Don’t Be Afraid To Charge What You’re Worth!

Posted by David Chism | Tue, Sep 17, 2019

 Don’t Be Afraid To Charge What You’re Worth!

I’ve had many, many inter­ac­tions over the years with busi­ness own­ers who are excel­lent crafts­men but strug­gle to make a liv­ing run­ning a home improve­ment business. 

They do good work, offer fan­tas­tic ser­vices, and appear to be doing all the right things. So, what’s missing?

The com­mon prob­lem I see with many of these small busi­ness own­ers is that they sim­ply don’t know their num­bers. In oth­er words, they haven’t iden­ti­fied what they are worth. Instead, they charge a price they think a con­sumer is will­ing to pay instead of work­ing hard to under­stand what it real­ly takes (and costs!) to ren­o­vate, paint, or repair a property. 

Don’t Fear the Con­sumer: Charge What You Need To!

I was talk­ing to one gen­er­al con­trac­tor this year who men­tioned he was charg­ing $35/​hour. I asked if he was mak­ing mon­ey and a prof­it. He said he was not, and that it was a real strug­gle. He believed that $35 was a good rate that peo­ple were will­ing to pay in his area. 

I was able to help him think a bit more about the cost to do a job. 

We talked about how much time he spends in the course of a day, run­ning to get mate­ri­als, buzzing around town to do oth­er esti­mates, project man­age­ment, and so forth. It did not take long to real­ize that $35/​hour was nowhere near enough to be charg­ing a customer. 

The thought of rais­ing his prices to even $50/​hour was hard for him to swal­low. He did­n’t think peo­ple would pay him that much. 

If you can­not charge what you’re worth, it’s best to go work for some­one else and not deal with the stress of run­ning a busi­ness and los­ing mon­ey. That was my advice to him, and it holds true for any­one who is unwill­ing, or unable, to know their num­bers and stick to them.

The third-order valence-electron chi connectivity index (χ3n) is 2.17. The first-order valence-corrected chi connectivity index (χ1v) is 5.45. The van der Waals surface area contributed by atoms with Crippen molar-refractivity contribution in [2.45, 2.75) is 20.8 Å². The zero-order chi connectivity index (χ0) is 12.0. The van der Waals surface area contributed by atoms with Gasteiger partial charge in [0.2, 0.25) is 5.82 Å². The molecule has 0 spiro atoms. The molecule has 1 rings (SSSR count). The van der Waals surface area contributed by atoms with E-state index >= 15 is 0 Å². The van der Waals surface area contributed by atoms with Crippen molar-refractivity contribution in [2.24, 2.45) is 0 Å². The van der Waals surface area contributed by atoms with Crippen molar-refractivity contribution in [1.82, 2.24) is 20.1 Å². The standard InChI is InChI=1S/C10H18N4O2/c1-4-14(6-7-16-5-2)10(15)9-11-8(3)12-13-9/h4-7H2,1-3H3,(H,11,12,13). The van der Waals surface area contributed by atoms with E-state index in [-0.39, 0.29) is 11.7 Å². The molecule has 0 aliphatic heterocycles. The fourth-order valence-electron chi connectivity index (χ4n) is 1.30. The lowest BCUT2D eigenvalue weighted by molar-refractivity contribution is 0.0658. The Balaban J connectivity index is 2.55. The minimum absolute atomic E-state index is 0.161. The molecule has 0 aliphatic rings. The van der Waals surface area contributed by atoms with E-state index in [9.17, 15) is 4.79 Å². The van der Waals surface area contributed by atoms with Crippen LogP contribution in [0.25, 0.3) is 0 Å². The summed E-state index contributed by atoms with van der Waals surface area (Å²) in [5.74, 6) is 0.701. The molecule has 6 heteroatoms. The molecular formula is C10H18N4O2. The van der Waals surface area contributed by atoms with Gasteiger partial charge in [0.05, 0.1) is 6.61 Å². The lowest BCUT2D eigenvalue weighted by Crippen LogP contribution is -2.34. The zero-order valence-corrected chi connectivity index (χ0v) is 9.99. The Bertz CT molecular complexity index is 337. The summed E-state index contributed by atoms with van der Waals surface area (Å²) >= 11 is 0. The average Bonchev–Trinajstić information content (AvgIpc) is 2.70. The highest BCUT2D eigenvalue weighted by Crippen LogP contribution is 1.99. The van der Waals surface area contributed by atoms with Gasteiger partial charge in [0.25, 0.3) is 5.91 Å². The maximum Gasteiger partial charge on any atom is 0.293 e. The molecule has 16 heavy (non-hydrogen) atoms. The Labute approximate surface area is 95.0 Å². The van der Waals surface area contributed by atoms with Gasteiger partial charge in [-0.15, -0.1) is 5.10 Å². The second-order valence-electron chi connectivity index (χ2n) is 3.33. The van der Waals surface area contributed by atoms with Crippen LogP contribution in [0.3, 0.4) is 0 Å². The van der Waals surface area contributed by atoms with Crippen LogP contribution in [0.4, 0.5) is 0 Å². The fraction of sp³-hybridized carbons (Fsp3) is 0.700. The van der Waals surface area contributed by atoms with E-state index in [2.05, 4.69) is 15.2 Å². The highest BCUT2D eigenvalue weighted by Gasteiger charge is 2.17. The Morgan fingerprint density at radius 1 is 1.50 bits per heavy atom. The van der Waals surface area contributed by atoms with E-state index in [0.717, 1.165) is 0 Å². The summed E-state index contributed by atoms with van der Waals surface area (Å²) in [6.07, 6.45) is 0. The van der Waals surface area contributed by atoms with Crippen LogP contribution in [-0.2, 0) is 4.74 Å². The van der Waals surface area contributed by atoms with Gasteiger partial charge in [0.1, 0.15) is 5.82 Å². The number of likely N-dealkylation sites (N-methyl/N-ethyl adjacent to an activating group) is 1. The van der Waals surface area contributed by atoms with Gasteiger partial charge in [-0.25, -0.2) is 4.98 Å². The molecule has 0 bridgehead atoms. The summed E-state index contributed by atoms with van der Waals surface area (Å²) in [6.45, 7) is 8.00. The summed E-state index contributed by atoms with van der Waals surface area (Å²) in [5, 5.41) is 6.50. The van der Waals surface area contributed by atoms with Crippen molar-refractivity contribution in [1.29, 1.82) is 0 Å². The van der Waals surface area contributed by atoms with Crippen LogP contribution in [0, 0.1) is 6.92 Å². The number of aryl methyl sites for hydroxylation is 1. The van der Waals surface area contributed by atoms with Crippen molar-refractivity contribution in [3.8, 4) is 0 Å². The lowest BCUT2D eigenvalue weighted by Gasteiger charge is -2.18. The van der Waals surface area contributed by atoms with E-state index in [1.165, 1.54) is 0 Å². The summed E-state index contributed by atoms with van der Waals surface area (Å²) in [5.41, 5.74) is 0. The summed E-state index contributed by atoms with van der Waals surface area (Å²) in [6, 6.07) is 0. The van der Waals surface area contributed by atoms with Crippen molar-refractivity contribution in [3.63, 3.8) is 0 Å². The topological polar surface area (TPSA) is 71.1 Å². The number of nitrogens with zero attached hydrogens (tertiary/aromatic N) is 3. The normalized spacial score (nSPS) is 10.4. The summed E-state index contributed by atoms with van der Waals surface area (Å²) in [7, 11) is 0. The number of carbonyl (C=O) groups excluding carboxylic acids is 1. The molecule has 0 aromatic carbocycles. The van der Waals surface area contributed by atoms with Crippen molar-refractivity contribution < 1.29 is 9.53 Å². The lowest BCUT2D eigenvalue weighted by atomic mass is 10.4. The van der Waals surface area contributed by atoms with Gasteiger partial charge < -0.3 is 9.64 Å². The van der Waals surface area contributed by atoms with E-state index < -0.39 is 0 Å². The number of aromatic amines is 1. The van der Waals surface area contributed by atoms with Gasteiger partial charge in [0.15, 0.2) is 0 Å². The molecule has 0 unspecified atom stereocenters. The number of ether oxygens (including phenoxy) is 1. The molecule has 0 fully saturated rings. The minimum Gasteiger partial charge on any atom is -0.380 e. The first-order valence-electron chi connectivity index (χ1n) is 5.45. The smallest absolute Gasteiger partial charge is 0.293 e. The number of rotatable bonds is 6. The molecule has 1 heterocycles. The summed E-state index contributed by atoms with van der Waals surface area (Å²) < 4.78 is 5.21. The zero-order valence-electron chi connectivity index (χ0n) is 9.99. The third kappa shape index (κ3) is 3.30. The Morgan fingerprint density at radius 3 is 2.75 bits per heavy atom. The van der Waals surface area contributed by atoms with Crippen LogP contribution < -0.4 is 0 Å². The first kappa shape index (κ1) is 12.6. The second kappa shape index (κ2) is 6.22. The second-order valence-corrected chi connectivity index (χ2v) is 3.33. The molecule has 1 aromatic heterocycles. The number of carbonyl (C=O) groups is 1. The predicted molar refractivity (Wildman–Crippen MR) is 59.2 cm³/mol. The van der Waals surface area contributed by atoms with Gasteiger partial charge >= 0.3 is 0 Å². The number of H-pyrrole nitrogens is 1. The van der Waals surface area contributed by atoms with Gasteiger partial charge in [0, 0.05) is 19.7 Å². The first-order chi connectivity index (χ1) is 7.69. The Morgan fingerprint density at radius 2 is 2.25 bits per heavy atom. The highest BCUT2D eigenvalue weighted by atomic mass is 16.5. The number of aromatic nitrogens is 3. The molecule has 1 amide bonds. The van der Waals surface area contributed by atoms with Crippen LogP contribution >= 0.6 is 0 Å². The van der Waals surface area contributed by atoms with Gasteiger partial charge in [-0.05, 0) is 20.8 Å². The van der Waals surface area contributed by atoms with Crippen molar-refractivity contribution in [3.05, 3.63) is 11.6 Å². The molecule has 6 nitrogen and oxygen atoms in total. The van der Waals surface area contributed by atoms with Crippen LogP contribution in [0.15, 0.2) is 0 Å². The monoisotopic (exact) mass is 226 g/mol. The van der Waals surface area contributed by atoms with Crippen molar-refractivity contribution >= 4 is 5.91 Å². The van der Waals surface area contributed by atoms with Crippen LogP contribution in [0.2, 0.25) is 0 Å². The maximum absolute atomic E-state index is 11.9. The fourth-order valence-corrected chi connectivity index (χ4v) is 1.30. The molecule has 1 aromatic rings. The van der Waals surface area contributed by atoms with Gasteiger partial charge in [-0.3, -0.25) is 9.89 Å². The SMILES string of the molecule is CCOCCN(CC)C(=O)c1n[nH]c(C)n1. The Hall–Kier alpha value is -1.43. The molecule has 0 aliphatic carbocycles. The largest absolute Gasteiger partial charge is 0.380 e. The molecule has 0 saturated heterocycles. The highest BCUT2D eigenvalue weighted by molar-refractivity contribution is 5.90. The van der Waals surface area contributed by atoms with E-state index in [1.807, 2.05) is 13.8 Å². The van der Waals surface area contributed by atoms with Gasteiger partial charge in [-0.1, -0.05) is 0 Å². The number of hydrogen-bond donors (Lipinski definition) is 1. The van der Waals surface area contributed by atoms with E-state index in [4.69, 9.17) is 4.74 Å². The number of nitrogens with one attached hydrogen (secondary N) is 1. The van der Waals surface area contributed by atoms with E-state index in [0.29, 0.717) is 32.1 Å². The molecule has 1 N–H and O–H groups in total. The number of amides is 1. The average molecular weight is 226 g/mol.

Time To Raise Prices? It May Be Bet­ter Received Than You Think

Many years ago, my dad told me that he was charg­ing a cer­tain hourly rate for paint­ing. I don’t remem­ber the exact amount when he told me the sto­ry; per­haps $35/​hour as well. He then looked at his clos­ing rate on esti­mates that he had worked on at the time. He was clos­ing about 35% of the jobs he bid. 

After attend­ing a few busi­ness sem­i­nars, he real­ized he need­ed to raise his prices. He bumped up his hourly rate by $10 an hour. Noth­ing else changed. And, you know what? He still sold 35% of the jobs he looked at but had $10 more an hour in his pocket. 

It was that one thing that began to change my dad’s think­ing about run­ning a paint­ing busi­ness. He com­mit­ted him­self to hire a busi­ness coach and doing a deep­er dive into know­ing what to charge and why he is charg­ing that amount. It com­plete­ly changed his busi­ness, turn­ing it into a sus­tain­able and prof­itable com­pa­ny (and it still is). 

Many of my blog read­ers already know their num­bers. I’m preach­ing to the choir here! 

But if you agree with me and know of a con­trac­tor friend who is still strug­gling to make it in the home improve­ment indus­try, for­ward this to him or her. Encour­age that indi­vid­ual to seek out a good busi­ness coach. 

You can’t afford NOT to!

About David Chism

David Chism started his business out of a passion for helping small contracting businesses grow, be more profitable and become better known to their target clients. One lifelong hobby of David is using techie gadgets. So this blog is a place where he writes about technology, marketing ideas, just for fun (humor), personal thoughts on small business and more.


Subscribe to the Blog

Please provide a short summary of why you are reaching out today.